Inside Belgium's strategic plan for a second coronavirus wave

Inside Belgium's strategic plan for a second coronavirus wave
Credit: Belga

Belgium’s federal government has drawn up a strategic plan to deal with a second wave of coronavirus (Covid-19) infections in Belgium and prevent the errors of the first wave, the RTBF reports on Thursday.

The government wants to avoid a second wave altogether, keep it contained where necessary and, if not, manage the crisis.

The 83-page document sets out the government's long-term ambitions, including for buying and distributing a future vaccine against the coronavirus. The authorities also elaborate on how they are going to tackle seasonal flu.

The plan is based on two pillars: the first is to keep the virus under control, mostly by raising awareness and improving communication towards healthcare professionals and federal, regional and communal governments.

Part of this first pillar is to increase the number of coronavirus tests up to 51,000 tests per day by the end of September and make contact tracing more efficient through better communication with general practitioners.

The second pillar is to intercept a new wave of infections, with targeted measures which will be automatically applied when a certain threshold is reached, such as a local, regional or national lockdown.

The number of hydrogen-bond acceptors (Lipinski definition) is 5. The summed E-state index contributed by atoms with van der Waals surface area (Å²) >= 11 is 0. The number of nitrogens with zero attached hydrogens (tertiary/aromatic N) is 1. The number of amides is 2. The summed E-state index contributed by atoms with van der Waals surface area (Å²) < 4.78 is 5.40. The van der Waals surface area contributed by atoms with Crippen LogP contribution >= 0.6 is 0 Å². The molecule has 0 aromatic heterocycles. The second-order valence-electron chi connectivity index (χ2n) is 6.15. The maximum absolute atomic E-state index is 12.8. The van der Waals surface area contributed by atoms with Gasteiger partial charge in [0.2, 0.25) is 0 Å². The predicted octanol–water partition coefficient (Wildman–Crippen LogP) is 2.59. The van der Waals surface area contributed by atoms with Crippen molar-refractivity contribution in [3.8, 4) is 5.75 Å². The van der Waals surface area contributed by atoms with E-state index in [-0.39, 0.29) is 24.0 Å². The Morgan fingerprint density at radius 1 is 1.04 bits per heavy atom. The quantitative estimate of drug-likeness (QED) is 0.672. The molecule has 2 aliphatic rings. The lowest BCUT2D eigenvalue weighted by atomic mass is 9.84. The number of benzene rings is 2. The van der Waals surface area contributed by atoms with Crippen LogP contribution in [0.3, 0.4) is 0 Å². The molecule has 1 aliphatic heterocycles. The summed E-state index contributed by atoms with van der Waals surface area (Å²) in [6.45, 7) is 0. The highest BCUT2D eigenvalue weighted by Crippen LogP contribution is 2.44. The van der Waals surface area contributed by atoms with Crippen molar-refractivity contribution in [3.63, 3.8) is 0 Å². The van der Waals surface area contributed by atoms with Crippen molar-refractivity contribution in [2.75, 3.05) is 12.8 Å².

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The plan also focuses on issues such as financing and decisions on equipment, the number of hospital beds and available respirators, the reinforcement of mobile hospital teams and access to psychological care.

The budgetary impact of the plan is estimated at just over €35 million this year, €45.5 million in 2021 and about €42.7 million on a structural basis.

The strategy was put in place with experts from, among others, the Sciensano health institute, the Federal Public Health Service, the Federal Agency for Medicines and Health Products and the National Institute for Health and Disability Insurance.

Belgium has counted over 68,000 confirmed cases and over 9,000 deaths since the start of the coronavirus pandemic.

The Brussels Times

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